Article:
Spud cost cuts in bag
In a bid to reduce potato
growers costs, Higgins
Agriculture has developed a
bulk bagging system which
uses a revolutionary design
of trailer. Geoff Ashcroft
saw the system in operation
LOOKING to take some of the costs out of growing potatoes while maintaining a margin for its 300 or so contract growers, specialist potato merchant Higgins Agriculture has developed a new bagging system which, it claims, has revolutionised the way potatoes are moved from field to store.
Three years in development, the Higgins potato bag trailer collects and bags the crop directly from the harvester, allowing potatoes to be easily rehandled and transported to store.
The system is believed to contribute towards reducing haulage costs and maximising output at a time of year when traditional bulk trailers are in high demand.
"Haulage costs keep rising due to the specialist nature of bulk potato trailers, so we aim to keep a lid on those costs by handling our crops in 1.3t bulk bags, which allows produce to be transported in a standard curtainside lorry trailer," says Higgins Agricultures commercial director John Pettinger.
"It also means harvesting wont come to a standstill while growers are waiting for bulk trailers to remove their crops from the farm. They can keep harvesting the crop into bags, then holding them ready to load on to a lorry."
The 13t capacity trailer, a joint development between Higgins Agriculture and engineering firm Haith Tickhill, uses a central hopper that is divided into 10 funnelled sections, five on each side of the trailers body. And beneath each funnel is a 1.3t capacity bulk bag.
"The system is geared for easier road transport," says Mr Pettinger. "Up to 22 bags of potatoes can be moved by articulated lorry, which helps to maximise payload for the haulier."
In operation, the trailer body is filled with potatoes in its lowered position for in-field stability, with the bulk bags folded up beneath each hopper. No potatoes enter the bags at this stage.
Once filled, the trailer is taken to the headland or yard to find a suitable hard-standing area where bag filling can start.
Filling the bags requires the trailers body to be raised by four hydraulic rams – one on each corner of the body – and an on-board pto-driven hydraulic system ensures tractor hydraulic capacity is not critical.
As the body is slowly raised, crop gently flows into the bags below. When full, the bag carrying arms are extended from beneath the hopper to position the bags clear of the trailer. Lowering the body then places the bags on the ground.
At this stage, the arms are retracted allowing the trailer to be driven away from the filled bags. Empty bags are then loaded on to the arms before the body is fully lowered to allow the filling operation to be repeated.
Mr Pettinger says the system has resulted in reduced crop handling before the potatoes are put into store, so reducing the opportunities for damage.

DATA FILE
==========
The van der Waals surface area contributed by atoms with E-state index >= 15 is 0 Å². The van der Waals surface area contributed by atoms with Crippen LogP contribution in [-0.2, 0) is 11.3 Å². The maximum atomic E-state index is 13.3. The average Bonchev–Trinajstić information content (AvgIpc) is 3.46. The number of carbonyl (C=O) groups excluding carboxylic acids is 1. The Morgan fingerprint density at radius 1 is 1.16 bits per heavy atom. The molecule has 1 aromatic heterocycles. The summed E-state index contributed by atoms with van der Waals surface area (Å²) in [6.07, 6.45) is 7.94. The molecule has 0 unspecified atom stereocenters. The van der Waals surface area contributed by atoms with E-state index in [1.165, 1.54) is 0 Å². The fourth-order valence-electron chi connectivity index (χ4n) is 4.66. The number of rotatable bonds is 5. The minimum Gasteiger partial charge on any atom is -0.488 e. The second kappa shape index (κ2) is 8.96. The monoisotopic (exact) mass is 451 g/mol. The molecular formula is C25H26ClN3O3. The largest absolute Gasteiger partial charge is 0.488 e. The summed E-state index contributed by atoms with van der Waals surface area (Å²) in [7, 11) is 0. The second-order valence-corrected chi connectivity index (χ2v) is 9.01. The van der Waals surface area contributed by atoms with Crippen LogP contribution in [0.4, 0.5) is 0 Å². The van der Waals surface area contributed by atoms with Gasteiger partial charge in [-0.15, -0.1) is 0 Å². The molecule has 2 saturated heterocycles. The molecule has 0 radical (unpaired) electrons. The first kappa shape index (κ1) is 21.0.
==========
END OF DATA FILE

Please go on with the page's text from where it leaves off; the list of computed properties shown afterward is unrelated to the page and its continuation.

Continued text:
"At every stage of the bagging process, the crop is handled very gently. There are no drops other than from the harvesters elevator into the trailer."
Bagged off field
Of the 400,000t of potatoes marketed annually by Higgins Agriculture, Mr Pettinger reckons about 40,000t are bagged off the field during harvest, with a further 90,000t bagged out of store.
At the other end of the process, unloading the bags also required an engineering solution. Haith Tickhill produced a 360í rotating drum into which a bag is loaded by forklift. Hooks are attached to the base of the bag before the drum is rotated to invert the potato bag and empty its contents. This cycle is completed in about 60 seconds, enabling almost 80t/hour to be unloaded.
"When harvesting has finished, the bag filling trailers are utilised at our stores to allow graded and washed crop to be rebagged and distributed to processors throughout the winter," he says.
Higgins Agriculture now has a fleet of 17 bagging trailers, which it supplies to its growers.
"Our bagging system should eliminate some of the capital expenditure new growers need to get involved in potato growing by bagging the crop in the field and taking the crop to our stores, growers no longer need to invest in grading lines to grow potatoes.
"As a result, we aim to reduce existing grower costs and attract new growers into potatoes to help secure our supply chain business," he says. *
1) The trailer is filled with potatoes directly from the harvester, as any conventional trailer would be.
2) Back at the farmyard, the entire trailer body is gently raised to allow the crop to flow into the 10 bags below.
3) With the body fully raised and all bags filled, the yellow arms that carry the bags are pushed out to prepare the bags for lowering.
4) The body is then lowered to place two rows of five bags on the ground on either side of the trailer.